Broadband Britain has moved a step closer in recent weeks with the announcement of sweeping cuts to the cost of a super-fast connection to the internet.
Under pressure from government, business and the public at large to deliver a broadband-friendly environment, BT bit the bullet last month and said it would cut £10 a month off the cost of its broadband service charges.
Cable companies and internet service providers immediately latched on to the discount to cut – and promote – their broadband offerings. BT, meanwhile, has been aggressively marketing its own product.
The internet is now a regular feature of most of our working lives. According to a study published by Continental Research last week, 745,000 – some two thirds – of the 1.1 million VAT registered UK businesses, have access to the internet. And a further 82,000 (7%) plan to go online within the next 12 months. Email keeps us in touch and search engines keep us informed: there aren’t many sectors that are not better off for using the web. But speed is an issue. Most home users and smaller businesses still rely on analogue connections. But with these, even the fastest modem available (currently 56Kbps) still takes around ten seconds to download an average web page.
And this is where broadband offers progress in leaps and bounds. With download speeds of as much as 300Kbps for streaming audio and video media, it also brings an ‘always-on’ connection as well as fixed price access.
Until BT’s cuts, this came at a hefty price: a set-up fee of several hundred pounds and a monthly fee of up to #50. But now, set-up fees have plunged below £100 and monthly fees have dropped, in many cases, to £25.
Now, runs the argument, with a ‘mass’ broadband market soon to be created by cheaper access, web designers will be free to bring new, exciting content to users. At home, for example, with the quality of video available over broadband, it would be possible to have a ‘movie on demand’ website available worldwide. At work, large software packages, could be quickly and simply downloaded.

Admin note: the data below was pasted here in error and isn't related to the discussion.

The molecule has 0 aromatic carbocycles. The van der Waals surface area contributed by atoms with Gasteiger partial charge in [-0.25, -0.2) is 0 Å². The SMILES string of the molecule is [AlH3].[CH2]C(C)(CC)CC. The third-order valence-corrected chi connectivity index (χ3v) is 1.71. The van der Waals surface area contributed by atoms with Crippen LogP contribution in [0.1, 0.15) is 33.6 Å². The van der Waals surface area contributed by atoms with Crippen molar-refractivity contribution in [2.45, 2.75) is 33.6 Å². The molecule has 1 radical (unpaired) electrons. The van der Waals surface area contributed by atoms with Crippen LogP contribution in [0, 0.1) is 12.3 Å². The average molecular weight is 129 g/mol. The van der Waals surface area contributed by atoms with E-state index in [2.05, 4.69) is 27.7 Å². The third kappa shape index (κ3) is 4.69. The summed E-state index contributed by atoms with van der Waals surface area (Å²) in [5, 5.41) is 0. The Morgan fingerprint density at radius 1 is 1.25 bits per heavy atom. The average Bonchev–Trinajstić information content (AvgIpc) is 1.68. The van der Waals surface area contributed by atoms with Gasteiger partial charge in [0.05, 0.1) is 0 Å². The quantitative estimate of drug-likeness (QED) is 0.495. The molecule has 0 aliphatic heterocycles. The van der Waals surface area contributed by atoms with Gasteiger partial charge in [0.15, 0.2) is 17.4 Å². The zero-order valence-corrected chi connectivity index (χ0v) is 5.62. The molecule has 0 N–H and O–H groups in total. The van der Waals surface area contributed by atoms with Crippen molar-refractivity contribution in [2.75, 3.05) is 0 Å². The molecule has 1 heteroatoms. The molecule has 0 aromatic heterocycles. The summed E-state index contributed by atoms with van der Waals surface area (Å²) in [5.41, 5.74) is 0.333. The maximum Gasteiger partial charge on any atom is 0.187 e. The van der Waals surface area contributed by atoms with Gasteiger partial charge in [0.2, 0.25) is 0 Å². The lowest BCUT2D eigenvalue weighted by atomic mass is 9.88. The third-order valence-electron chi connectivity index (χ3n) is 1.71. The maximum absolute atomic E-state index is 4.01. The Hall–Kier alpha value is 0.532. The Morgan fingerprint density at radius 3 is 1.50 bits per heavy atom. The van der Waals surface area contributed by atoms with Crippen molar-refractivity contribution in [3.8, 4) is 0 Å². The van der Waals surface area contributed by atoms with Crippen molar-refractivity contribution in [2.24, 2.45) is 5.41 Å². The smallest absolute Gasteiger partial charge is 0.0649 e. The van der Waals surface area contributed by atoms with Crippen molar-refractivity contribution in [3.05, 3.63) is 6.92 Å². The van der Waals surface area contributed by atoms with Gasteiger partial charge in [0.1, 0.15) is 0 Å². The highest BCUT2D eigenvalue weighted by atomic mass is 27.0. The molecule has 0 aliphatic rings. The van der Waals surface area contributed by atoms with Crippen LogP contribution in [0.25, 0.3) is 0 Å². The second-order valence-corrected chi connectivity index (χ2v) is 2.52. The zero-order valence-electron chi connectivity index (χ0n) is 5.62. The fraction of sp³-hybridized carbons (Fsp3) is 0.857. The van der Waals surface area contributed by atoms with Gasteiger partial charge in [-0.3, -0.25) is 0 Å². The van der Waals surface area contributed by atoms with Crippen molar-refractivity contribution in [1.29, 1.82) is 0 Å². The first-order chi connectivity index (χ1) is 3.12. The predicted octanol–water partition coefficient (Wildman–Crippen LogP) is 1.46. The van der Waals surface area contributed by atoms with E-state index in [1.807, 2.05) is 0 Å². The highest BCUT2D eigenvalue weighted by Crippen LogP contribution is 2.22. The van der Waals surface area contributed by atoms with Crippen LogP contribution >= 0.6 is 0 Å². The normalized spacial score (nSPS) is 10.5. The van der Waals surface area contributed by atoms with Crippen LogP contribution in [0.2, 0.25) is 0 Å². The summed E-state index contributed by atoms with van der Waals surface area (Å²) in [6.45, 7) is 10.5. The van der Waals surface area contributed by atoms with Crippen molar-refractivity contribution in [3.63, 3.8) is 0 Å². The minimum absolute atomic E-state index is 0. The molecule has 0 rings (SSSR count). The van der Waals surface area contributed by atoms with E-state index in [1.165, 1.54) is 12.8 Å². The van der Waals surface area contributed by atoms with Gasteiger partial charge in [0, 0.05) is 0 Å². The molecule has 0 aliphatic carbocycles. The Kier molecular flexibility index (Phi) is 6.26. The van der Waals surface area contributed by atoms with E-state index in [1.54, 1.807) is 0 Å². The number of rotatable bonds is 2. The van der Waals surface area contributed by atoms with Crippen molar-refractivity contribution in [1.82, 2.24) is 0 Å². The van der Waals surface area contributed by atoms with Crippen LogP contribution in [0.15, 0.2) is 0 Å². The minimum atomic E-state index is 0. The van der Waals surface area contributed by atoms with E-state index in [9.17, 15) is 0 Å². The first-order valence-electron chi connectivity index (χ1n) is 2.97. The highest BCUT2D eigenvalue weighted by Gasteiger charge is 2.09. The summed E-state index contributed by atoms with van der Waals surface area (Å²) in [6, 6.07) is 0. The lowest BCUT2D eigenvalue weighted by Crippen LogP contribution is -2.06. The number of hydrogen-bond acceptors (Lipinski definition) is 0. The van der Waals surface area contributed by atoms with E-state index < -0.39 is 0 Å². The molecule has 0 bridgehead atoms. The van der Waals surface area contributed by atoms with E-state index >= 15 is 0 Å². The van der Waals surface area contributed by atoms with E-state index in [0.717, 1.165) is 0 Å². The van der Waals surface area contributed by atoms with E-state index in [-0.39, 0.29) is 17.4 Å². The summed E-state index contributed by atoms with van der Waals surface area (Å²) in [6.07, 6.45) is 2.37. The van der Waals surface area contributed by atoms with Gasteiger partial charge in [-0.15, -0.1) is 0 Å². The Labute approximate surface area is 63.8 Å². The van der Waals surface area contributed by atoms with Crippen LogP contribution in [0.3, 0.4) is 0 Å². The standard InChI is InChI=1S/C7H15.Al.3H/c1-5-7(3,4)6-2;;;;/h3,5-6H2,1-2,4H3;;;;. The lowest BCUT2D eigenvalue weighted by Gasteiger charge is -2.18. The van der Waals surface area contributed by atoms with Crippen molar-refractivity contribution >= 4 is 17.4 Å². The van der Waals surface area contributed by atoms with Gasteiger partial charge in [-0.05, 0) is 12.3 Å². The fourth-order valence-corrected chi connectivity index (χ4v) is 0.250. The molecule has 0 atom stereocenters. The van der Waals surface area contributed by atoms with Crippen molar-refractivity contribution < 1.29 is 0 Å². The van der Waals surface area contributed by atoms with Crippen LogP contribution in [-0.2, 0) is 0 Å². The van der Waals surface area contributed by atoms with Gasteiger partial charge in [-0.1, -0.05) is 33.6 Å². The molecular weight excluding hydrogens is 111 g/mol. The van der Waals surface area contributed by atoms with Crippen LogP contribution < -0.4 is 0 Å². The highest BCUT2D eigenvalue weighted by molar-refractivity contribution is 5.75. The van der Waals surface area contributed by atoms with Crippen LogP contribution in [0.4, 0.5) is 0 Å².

According to the Continental Research’s report, getting a business online (something the government and BT hopes will be happening increasingly given the broadband price cuts) is stimulating the e-commerce market.
Nearly four in ten (427,000) UK businesses already have a website and a further 155,000 (14%) plan to have one by this time next year.
But it’s not all rosy. Users complain that often their broadband service is unavailable for days at a time. As many as 41% of broadband users experience problems in setting up and maintaining even basic services, according to a survey commissioned by services company, Motive Communications. Websites have been set up to give users a chance to sound off about the problems.
And a glance at a site like www.broadband-help.com demonstrates that the problems aren’t confined to just one or two service providers.
The broadband providers face other problems too. Cities are easily covered.
But outside of the urban centres coverage is patchier. One of the biggest problems in getting broadband can be the last distance to remote locations – it’s not yet a service available to everyone cost-effectively.
Earlier this month government e-envoy Andrew Pinder said the price of satellite broadband must be slashed in the next year to bring high-speed access to rural communities Pinder himself lives some 6km from the nearest exchange. BT is working on a new wholesale satellite offering, which could be available later this year, but it likely to be slower than broadband speeds.
There is another danger here; small businesses could be squeezed out.
Many of the telcos moving to offer broadband clearly have home users in their sights. And while some expressly court (small) business users, the bigger boys have bigger fish to fry. Three weeks ago BT said it was changing its broadband strategy to generate more cash by concentrating on fewer customers.
The move was widely seen as a reaction to the disappointing demand for the broadband services BT Ignite offers to small and medium sized businesses across Europe. Chief executive Andy Green told the Financial Times the company would be focusing on just 10,000 of its large corporate clients in Europe, saying that the company had been dissipating its energies with too many smaller businesses.
There is a lot riding on this. Broadband is key to the government’s objective of ensuring internet access to all by 2005. Though broadband itself is not part of that target, unless the early adopters of the internet are able to take advantage of faster download speeds at work and at home, penetration is unlikely to spread.